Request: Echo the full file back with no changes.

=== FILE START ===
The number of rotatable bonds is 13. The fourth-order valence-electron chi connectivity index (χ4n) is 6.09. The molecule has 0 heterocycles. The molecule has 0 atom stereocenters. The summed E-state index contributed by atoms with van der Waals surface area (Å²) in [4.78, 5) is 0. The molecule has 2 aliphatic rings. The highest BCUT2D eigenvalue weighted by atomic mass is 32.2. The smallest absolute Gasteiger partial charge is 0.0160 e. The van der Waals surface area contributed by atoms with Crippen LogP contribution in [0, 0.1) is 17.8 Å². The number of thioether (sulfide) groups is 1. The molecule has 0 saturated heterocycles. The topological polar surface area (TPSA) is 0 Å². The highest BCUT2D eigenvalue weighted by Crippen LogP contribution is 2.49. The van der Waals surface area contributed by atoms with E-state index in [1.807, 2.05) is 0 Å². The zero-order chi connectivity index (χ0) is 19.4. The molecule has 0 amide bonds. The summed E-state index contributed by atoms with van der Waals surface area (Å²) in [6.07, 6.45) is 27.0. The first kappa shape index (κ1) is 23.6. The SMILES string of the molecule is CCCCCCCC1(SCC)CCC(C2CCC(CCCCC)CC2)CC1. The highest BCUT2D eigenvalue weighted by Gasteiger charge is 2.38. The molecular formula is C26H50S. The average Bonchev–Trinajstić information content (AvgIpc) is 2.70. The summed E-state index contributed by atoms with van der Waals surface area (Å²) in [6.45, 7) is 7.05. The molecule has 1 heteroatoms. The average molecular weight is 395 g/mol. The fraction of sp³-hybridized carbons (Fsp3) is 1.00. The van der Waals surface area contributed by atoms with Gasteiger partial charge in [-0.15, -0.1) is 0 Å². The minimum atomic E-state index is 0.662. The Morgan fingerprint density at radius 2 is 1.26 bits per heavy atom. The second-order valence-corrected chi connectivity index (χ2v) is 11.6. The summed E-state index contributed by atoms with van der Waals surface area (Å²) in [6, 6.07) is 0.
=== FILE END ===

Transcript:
The number of rotatable bonds is 13. The fourth-order valence-electron chi connectivity index (χ4n) is 6.09. The molecule has 0 heterocycles. The molecule has 0 atom stereocenters. The summed E-state index contributed by atoms with van der Waals surface area (Å²) in [4.78, 5) is 0. The molecule has 2 aliphatic rings. The highest BCUT2D eigenvalue weighted by atomic mass is 32.2. The smallest absolute Gasteiger partial charge is 0.0160 e. The van der Waals surface area contributed by atoms with Crippen LogP contribution in [0, 0.1) is 17.8 Å². The number of thioether (sulfide) groups is 1. The molecule has 0 saturated heterocycles. The topological polar surface area (TPSA) is 0 Å². The highest BCUT2D eigenvalue weighted by Crippen LogP contribution is 2.49. The van der Waals surface area contributed by atoms with E-state index in [1.807, 2.05) is 0 Å². The zero-order chi connectivity index (χ0) is 19.4. The molecule has 0 amide bonds. The summed E-state index contributed by atoms with van der Waals surface area (Å²) in [6.07, 6.45) is 27.0. The first kappa shape index (κ1) is 23.6. The SMILES string of the molecule is CCCCCCCC1(SCC)CCC(C2CCC(CCCCC)CC2)CC1. The highest BCUT2D eigenvalue weighted by Gasteiger charge is 2.38. The molecular formula is C26H50S. The average Bonchev–Trinajstić information content (AvgIpc) is 2.70. The summed E-state index contributed by atoms with van der Waals surface area (Å²) in [6.45, 7) is 7.05. The molecule has 1 heteroatoms. The average molecular weight is 395 g/mol. The fraction of sp³-hybridized carbons (Fsp3) is 1.00. The van der Waals surface area contributed by atoms with Gasteiger partial charge in [-0.15, -0.1) is 0 Å². The minimum atomic E-state index is 0.662. The Morgan fingerprint density at radius 2 is 1.26 bits per heavy atom. The second-order valence-corrected chi connectivity index (χ2v) is 11.6. The summed E-state index contributed by atoms with van der Waals surface area (Å²) in [6, 6.07) is 0.